Young Adults: Who? What? Where? When? Why? How?
The Rev. Amy Thompson Sevimli, Assistant to the Bishop, delivered a report on her work with young adult ministries during the first plenary session on Friday afternoon.
For some background, she provided some statistics:
- Millennials (those born between 1980 and 2000) are more numerous than the Boomer Generation
- 43% of people under age 20 are people of color
- 40% of 18-24 year-olds are in a 2 or 4 year school
- 38% of millennials are not in the labor force
- At least 25% of 18-29 years olds claim no religious affiliation
In the Metropolitan Washington, D.C., Synod, this is the year of the young adult. In fact, the logo for the synod assembly this year – on this theme – was itself designed by a young adult: Mary Delaney, a member of Prince of Peace, Gaithersburg, Md.
Pr. Sevimli said that the main emphasis of the synod during this year is connecting young adults with their faith communities. She indicated that the synod wants to meet with every congregation in the synod to find out how it can connect with 18-to-35 year-olds without children.
She pointed out that, to help the synod consider the topic of young adults at this assembly, the Rev. Karen Ward, leader of the Church of the Apostles in Seattle, an Episcopal-Lutheran mission congregation, and Ms. Kristin Glass, Director for Young Adult Ministry at the ELCA in Chicago, are present and will speak.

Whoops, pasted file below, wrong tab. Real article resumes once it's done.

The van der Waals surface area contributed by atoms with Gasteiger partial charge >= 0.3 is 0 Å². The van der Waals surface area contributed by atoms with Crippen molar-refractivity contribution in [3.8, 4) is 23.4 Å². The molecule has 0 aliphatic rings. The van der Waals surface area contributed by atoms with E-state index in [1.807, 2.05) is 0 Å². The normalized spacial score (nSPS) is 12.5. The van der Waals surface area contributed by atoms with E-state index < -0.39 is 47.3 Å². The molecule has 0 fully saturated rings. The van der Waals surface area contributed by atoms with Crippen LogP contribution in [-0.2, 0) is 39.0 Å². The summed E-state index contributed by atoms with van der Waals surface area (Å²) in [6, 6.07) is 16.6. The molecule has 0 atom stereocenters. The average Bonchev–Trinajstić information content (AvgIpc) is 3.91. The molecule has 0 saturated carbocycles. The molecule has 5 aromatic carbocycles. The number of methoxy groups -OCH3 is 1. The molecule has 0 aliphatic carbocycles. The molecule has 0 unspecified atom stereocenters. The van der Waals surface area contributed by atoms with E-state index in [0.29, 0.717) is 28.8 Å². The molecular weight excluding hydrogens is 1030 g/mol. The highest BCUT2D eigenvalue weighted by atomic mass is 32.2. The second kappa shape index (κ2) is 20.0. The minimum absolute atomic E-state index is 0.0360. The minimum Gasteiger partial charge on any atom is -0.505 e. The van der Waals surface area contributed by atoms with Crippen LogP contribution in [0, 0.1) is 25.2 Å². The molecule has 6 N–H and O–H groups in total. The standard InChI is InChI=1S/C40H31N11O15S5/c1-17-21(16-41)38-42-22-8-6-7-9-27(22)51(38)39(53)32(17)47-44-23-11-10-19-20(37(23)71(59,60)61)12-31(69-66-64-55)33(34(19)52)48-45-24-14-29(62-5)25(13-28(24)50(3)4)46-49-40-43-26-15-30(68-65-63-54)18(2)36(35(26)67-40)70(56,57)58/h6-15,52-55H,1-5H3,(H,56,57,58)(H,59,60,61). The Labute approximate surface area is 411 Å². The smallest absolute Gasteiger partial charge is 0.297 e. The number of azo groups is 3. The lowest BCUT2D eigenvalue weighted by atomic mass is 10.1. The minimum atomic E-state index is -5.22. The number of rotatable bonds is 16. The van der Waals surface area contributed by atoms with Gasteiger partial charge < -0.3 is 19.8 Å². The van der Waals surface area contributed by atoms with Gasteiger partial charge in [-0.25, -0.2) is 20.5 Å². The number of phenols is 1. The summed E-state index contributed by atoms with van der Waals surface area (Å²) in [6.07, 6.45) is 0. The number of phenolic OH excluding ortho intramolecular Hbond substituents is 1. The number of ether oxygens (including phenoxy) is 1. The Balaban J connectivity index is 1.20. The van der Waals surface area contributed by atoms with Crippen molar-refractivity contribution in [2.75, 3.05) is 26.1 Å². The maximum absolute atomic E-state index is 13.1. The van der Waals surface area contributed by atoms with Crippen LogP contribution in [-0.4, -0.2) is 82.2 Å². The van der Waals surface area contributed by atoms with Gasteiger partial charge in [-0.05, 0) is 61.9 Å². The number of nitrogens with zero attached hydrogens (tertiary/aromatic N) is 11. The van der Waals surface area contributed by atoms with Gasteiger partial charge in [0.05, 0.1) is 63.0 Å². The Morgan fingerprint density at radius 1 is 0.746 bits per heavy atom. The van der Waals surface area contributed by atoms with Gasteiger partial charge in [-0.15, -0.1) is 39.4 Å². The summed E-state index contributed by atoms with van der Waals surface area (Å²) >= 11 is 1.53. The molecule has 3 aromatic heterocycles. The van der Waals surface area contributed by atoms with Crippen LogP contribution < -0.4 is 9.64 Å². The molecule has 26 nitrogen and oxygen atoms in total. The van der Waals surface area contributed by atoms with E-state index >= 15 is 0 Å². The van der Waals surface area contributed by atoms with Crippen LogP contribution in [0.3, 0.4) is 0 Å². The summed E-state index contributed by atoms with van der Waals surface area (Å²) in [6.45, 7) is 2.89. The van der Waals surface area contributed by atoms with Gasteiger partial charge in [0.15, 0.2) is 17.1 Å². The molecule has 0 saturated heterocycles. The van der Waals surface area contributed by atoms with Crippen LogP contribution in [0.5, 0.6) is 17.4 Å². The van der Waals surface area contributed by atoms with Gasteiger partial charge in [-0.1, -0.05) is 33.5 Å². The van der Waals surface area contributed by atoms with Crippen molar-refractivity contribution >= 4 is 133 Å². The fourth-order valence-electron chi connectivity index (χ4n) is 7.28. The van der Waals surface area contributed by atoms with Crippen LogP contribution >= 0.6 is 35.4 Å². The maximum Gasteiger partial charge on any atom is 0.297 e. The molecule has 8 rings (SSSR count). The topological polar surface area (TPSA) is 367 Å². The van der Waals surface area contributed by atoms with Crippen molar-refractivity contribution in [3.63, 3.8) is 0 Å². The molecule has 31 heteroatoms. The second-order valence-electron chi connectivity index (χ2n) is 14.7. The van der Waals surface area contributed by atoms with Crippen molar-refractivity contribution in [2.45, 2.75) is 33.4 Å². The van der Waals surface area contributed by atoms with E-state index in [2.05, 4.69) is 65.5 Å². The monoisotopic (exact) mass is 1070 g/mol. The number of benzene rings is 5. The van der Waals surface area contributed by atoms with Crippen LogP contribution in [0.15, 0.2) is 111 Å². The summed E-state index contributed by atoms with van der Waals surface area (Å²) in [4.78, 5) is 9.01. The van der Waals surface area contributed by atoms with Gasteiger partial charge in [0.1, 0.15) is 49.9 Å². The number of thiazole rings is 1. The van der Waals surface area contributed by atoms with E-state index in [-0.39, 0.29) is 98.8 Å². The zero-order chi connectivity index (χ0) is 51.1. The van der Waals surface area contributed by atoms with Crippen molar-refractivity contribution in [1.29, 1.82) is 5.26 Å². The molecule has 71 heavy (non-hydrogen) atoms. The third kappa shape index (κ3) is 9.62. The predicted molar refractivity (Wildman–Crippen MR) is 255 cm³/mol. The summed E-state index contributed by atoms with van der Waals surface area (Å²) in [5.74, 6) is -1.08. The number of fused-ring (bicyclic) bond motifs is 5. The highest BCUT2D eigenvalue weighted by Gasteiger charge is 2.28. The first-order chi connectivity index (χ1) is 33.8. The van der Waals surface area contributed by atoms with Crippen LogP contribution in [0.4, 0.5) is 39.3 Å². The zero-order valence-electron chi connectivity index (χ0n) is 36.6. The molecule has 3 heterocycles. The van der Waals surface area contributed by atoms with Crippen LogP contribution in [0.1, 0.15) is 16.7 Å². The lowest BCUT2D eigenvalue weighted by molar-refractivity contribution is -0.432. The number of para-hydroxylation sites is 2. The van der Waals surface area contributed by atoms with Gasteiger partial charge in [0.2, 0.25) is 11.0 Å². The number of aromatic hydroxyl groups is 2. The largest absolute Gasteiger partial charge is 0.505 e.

Pr. Sevimli said the statistics and demographics of the synod give good reasons for its focus on young adults. Some ZIP codes in the metro D.C. area have very high concentrations of young adults.
“The opportunity for us abounds,” she said, and then asked: “Do we see these people in congregations when we worship there or when we participate in our congregation’s ministries?”
For this to happen, Pr. Sevimli said, we need to better understand who young adults are, what they’re thinking, what their perceptions of the church are, and one of the best ways of finding these things out it to listen to young adults.
A short video, titled “Young People & the Church,” was shown. It featured several young adults speaking about their involvement in and perceptions of the Church, Christianity, Jesus and worship.
Following the video, Pr. Sevimli asked the assembly what we will we say to young adults, who may be like “Doubting” Thomas, whose Biblical story we read about a few weeks ago.
Pr. Sevimli indicated that we have to meet young people where they are – in coffee shops or on the street, for example.
She provided ways the synod wants to help congregations in reaching young adults. She introduced the synod’s young adult working group and voting members who are young adults. She also presented a young adult website – www.DCyoungadults.org – and a Facebook page – DC Young Adults.
In conclusion, Pr. Sevimli told the assembly that she is here to help congregations connect to young adults. “Give me a call, and we’ll give it a try together,” she said. “We can take our congregations and our faith to them.”